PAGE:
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Drop in San Fernando Valley homicides outpaces other L.A. regions

December 31, 2013|By Richard Winton and Joseph Serna, Los Angeles Times | By Richard Winton and Joseph Serna, Los Angeles Times
  • PACOIMA, CA - DECEMBER 30, 2013 -- L.A.P.D. Sgt. Jimmy Balderas, right, and Officer Rick Krynsky, center, keep a watchful eye out as a family passes along Van Nuys Blvd. in Pacoima on December 30, 2013. Officer Cecilia Delgado, left, writes out a traffic violation ticket for a driver, whose car is outside of frame. The Valley had only 40 homicides this year, a 35% drop from 2012, the greatest of any region in the city. Like the rest of Los Angeles, the Valley has seen killing fall sharply over the last few years. Police officials and community leaders say the decline in violence in tough parts of the Valley, notably Pacoima, Lakeview Terrace, Sun Valley and Sylmar, has been striking. (Genaro Molina/Los Angeles Times)
PACOIMA, CA - DECEMBER 30, 2013 -- L.A.P.D. Sgt. Jimmy… (Genaro Molina /…)

Los Angeles recorded another large drop in homicides in 2013, and nowhere has the trend been more pronounced than in the San Fernando Valley.

The Valley had 40 homicides this year, dropping 35% from 2012 — the biggest decline of any region in the city. As recently as 2006, the region recorded 87 homicides, the Los Angeles Times reports.

When it comes to falling crime, much of the focus has been on traditionally high-crime areas like South L.A. and the Eastside. But police officials and community leaders say the decline in violence in tough parts of the Valley, notably Pacoima, Lakeview Terrace, Sun Valley and Sylmar, has also been striking.

The Homicide Report

Pacoima resident Maurilio Torres, 52, remembers driving down the narrow residential streets crammed between Branford and Osbourne streets, seeing young men carrying guns out in the open. At the local parks, he saw teens being initiated into gangs. He told his children to avoid wearing dark clothes because someone could mistake them for gang members.

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"That was scary, driving by with my kids and seeing these activities," he said. "Slowly, it's been changing. Now you can actually walk.... Now I go jogging up the street and back."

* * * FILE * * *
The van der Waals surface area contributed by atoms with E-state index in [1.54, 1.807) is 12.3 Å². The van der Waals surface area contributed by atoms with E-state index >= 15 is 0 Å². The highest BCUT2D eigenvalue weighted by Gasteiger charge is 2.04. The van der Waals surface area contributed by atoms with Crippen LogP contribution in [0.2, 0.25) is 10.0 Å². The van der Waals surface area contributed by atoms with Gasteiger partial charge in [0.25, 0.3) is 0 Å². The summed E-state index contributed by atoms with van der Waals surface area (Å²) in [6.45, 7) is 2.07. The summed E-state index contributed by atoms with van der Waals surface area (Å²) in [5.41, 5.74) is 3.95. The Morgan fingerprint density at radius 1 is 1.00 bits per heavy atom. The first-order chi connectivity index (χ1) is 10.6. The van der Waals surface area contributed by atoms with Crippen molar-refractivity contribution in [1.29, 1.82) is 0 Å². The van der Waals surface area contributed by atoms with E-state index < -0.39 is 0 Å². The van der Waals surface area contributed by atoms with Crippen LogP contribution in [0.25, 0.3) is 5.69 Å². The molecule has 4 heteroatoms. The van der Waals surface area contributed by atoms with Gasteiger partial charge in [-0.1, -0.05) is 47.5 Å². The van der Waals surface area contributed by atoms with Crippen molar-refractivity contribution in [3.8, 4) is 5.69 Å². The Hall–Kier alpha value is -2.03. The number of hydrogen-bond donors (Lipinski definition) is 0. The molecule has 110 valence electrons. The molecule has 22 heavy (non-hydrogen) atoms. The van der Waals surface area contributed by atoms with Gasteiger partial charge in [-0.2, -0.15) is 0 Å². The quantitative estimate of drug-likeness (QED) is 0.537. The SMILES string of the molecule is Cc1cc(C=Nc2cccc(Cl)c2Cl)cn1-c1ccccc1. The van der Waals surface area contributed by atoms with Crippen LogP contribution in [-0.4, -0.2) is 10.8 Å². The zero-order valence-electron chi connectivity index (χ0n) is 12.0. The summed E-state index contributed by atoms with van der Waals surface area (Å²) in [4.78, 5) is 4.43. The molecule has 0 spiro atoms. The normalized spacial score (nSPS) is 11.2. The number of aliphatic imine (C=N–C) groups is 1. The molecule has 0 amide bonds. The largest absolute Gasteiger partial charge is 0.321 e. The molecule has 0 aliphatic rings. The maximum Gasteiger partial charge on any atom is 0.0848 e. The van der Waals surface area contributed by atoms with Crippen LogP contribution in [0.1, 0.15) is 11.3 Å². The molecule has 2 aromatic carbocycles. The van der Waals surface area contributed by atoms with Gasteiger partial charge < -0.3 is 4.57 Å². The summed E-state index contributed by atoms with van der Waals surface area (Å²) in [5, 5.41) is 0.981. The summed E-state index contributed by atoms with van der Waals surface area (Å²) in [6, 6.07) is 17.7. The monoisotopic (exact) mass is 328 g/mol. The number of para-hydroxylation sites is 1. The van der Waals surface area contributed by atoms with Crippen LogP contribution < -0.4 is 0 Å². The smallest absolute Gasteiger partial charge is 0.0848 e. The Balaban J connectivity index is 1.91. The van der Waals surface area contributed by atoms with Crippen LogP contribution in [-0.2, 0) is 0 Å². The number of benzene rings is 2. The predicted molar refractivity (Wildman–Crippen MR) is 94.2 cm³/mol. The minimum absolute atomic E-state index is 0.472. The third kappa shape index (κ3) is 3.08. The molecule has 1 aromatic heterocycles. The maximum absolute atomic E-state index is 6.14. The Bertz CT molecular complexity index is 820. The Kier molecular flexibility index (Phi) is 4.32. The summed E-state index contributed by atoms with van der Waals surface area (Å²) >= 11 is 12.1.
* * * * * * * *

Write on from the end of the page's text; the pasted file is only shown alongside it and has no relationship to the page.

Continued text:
Pastor Karl Cruz, of Victory Outreach church in Sylmar, measures the decline in killings a different way.

"There was a January once when I did 10 funerals in a month," said Cruz, whose organization helps people get out of the gang life. "The deaths and shootings have declined so much, we're now able to focus on the drug problem."

Cruz points to another sign of falling crime: fewer LAPD helicopters flying overhead at night. "The 'ghetto bird' used to be the national bird of Pacoima," he said, referring to the choppers. "You don't hear it anymore. The sounds of silence is the sound of peace."

Across Los Angeles, homicides this year are down 16% from 2012, and the city is on target to end 2013 with the fewest killings since 1966. The city recorded 250 homicides this year, as of Dec. 28, compared to 298 in 2012. Across the city, overall serious crime fell for the 11th straight year — down by 5%.

Crime in Los Angeles decreased across the board. Violent crimes declined by 12%, and property crimes declined by another 4%.The number of reported rapes in the city fell by a quarter compared to 2012.

The reduction in Los Angeles homicides is part of a long-term trend seen in America's big cities —New York, Chicago and Houston also have recorded big drops in homicides.

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